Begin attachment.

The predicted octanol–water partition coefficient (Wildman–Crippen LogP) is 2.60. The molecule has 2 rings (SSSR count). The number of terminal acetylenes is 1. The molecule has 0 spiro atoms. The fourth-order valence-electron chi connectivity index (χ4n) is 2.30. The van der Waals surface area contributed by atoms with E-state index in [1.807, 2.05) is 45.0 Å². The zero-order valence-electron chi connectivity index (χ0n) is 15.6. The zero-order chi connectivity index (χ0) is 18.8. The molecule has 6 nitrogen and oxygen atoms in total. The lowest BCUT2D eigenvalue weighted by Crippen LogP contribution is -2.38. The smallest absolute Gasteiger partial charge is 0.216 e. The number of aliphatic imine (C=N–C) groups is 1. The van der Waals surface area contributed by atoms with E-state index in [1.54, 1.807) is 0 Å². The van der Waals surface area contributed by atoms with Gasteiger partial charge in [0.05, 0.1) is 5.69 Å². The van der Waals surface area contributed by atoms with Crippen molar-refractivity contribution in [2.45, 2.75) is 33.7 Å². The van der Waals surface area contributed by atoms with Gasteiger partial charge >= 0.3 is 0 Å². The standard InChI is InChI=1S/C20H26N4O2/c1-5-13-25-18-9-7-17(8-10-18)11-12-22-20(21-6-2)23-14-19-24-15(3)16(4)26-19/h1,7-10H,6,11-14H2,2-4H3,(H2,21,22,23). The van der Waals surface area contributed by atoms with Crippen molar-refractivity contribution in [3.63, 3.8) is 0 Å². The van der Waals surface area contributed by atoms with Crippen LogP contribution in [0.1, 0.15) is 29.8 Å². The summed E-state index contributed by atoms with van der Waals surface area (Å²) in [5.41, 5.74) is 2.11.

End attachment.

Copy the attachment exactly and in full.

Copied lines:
The predicted octanol–water partition coefficient (Wildman–Crippen LogP) is 2.60. The molecule has 2 rings (SSSR count). The number of terminal acetylenes is 1. The molecule has 0 spiro atoms. The fourth-order valence-electron chi connectivity index (χ4n) is 2.30. The van der Waals surface area contributed by atoms with E-state index in [1.807, 2.05) is 45.0 Å². The zero-order valence-electron chi connectivity index (χ0n) is 15.6. The zero-order chi connectivity index (χ0) is 18.8. The molecule has 6 nitrogen and oxygen atoms in total. The lowest BCUT2D eigenvalue weighted by Crippen LogP contribution is -2.38. The smallest absolute Gasteiger partial charge is 0.216 e. The number of aliphatic imine (C=N–C) groups is 1. The van der Waals surface area contributed by atoms with E-state index in [1.54, 1.807) is 0 Å². The van der Waals surface area contributed by atoms with Gasteiger partial charge in [0.05, 0.1) is 5.69 Å². The van der Waals surface area contributed by atoms with Crippen molar-refractivity contribution in [2.45, 2.75) is 33.7 Å². The van der Waals surface area contributed by atoms with Gasteiger partial charge >= 0.3 is 0 Å². The standard InChI is InChI=1S/C20H26N4O2/c1-5-13-25-18-9-7-17(8-10-18)11-12-22-20(21-6-2)23-14-19-24-15(3)16(4)26-19/h1,7-10H,6,11-14H2,2-4H3,(H2,21,22,23). The van der Waals surface area contributed by atoms with Crippen molar-refractivity contribution in [3.63, 3.8) is 0 Å². The van der Waals surface area contributed by atoms with Crippen LogP contribution in [0.1, 0.15) is 29.8 Å². The summed E-state index contributed by atoms with van der Waals surface area (Å²) in [5.41, 5.74) is 2.11.